It “cannot be ruled out” that the Pope is in error on the ordination of women, he said, conceding that this position is well-received by “liberal society.” On the other hand, he said, his opposition to the Supreme Court's 1973 Roe v. Wade decision that permitted abortion are “as unwelcome” at The New York Times, his employer, as his views on Humanae Vitae are in the Roman curia.
Liberal is Not Left
Steinfels severely criticized “the Catholic left” as something more extreme than liberal Catholicism and which is embodied in the group A Call to Action and others for whom “inclusiveness” is so highly prized that it has become a meaningless “cant word.”
As an example, he cited A Call to Action convention speaker who called for an end to the episcopacy, a stand that didn't warrant criticism by Call to Action leaders or even by other Catholic liberals, who maintain a “discreet silence” about such excesses, and fail to “insist on the defining marks of Catholicism.”
Steinfels said Catholics on either extreme tend to be suspicious and are quick to question the motives of others; discussion gives way to “rallies” in an atmosphere in which people act as though they are members of political parties.
Cardinal George agreed. “We are a liberal culture,” he said, “and engagement with it is more complex than it appears … The ‘party’ spirit puts a stop to thinking.”
Catholics must talk about these things, he said, “but not as liberal or conservative.” The answer, he said, lies not in “power plays” and other maneuvers but in “what makes us holy.”
Points of Agreement
Both men had similar ideas about the damage that has been caused by false concepts of personhood.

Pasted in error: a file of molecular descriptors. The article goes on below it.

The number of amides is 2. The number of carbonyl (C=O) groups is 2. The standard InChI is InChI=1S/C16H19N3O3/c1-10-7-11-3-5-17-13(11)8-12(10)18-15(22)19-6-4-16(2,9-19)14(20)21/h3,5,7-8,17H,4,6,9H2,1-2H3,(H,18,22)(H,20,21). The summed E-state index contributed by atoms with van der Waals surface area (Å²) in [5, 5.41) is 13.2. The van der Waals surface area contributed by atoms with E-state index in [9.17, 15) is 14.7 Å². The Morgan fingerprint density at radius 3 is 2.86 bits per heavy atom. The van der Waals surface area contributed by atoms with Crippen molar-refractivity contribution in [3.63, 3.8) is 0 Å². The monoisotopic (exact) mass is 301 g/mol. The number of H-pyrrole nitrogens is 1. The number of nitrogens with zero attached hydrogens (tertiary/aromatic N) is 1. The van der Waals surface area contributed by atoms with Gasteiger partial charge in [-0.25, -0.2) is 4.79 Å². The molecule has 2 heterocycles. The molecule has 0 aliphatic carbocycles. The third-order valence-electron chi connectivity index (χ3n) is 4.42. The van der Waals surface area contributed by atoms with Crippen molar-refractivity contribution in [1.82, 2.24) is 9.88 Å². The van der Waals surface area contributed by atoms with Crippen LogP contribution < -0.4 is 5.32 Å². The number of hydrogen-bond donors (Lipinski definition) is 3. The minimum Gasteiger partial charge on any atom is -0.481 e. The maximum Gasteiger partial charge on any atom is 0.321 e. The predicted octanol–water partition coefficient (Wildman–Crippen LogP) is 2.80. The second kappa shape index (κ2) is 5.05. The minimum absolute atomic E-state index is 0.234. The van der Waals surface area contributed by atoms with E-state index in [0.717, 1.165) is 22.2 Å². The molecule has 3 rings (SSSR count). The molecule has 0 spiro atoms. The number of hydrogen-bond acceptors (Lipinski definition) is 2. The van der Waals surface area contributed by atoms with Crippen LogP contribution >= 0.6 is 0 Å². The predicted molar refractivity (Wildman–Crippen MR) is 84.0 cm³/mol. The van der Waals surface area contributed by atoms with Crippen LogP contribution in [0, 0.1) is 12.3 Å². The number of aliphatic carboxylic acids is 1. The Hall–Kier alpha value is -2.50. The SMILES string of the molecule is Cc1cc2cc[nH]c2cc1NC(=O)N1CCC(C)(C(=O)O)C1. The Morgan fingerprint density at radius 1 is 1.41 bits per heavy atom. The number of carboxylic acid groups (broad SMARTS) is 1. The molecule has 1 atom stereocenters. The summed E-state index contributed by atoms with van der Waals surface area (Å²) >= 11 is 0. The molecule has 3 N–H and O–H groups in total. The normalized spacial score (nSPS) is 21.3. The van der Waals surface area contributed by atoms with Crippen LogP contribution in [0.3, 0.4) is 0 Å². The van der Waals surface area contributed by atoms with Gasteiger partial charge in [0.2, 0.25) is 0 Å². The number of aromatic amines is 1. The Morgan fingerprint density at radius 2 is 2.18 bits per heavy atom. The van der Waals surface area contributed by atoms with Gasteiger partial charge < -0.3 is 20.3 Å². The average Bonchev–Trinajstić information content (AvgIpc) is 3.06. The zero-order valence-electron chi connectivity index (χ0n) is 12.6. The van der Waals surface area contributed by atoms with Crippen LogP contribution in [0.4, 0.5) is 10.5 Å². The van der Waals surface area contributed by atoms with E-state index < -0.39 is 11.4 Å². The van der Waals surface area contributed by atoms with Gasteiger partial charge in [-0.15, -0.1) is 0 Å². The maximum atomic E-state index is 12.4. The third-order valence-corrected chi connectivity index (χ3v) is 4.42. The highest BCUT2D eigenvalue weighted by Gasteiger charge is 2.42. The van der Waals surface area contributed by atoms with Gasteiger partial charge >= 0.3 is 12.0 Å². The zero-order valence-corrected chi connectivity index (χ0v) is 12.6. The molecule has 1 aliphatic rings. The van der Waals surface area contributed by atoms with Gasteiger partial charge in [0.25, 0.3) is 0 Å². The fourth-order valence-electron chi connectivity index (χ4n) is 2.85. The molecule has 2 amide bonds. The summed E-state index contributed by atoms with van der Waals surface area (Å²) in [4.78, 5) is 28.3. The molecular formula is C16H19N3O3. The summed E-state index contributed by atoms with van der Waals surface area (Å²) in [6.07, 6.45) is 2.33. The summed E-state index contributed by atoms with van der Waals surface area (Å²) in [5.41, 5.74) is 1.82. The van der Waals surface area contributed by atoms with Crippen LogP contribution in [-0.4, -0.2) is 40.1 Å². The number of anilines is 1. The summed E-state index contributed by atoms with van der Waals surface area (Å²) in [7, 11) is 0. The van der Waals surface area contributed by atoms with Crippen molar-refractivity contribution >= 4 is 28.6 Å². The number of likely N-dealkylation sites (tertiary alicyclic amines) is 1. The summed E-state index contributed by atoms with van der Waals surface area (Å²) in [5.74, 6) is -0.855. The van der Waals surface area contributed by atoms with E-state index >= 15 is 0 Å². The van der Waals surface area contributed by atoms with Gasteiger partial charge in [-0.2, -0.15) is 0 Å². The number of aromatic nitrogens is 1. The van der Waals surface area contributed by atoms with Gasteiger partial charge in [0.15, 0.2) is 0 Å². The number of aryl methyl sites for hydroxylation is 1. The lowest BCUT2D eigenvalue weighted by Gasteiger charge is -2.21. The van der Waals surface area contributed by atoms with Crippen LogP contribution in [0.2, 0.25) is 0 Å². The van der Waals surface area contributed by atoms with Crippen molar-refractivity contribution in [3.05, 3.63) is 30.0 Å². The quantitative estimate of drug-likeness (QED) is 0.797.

“Both conservatism and liberalism … tend to look on the person as a bundle of desires or dreams, animal impulses and higher aspirations which are synthesized individually by choice and controlled socially by law,” the cardinal said.
Steinfels agreed that personal experience has been elevated to the beginning and the ending point of religious reflection.
The cardinal also noted “a darker side” to U.S. Catholicism, which is increasingly apathetic and dependent on immigrant newcomers to sustain itself.
“Are we forming people capable of sacrifice needed to continue the human project?” he asked. “Who are filling our graduate schools in the hard sciences? How many Indian and other Asian doctors staff our hospitals? How many study in our seminaries who are not Americans? Who's entering marriage with a sense of commitment?”
The last of Cardinal George's comments focused on the central importance of doctrine. “So serious is the question of doctrine,” he said, “that faced with [a substantial point of doctrine demanding my acceptance], I would resign if I couldn't say I accepted it.”
Chicago Tribune religion columnist Steve Kloehn described the George-Steinfels conversation as “a soaring tour” of intellectual and cultural history. “Most strikingly,” he said, “they often agreed.”
The speakers demonstrated “hope for a more rigorous and sophisticated approach to person, culture and God,” said Kloehn. “Seen in that light, today's [Church] spats could change fundamentally, or disappear altogether.”
Jim Bowman writes from Chicago.
- October 17-23, 1999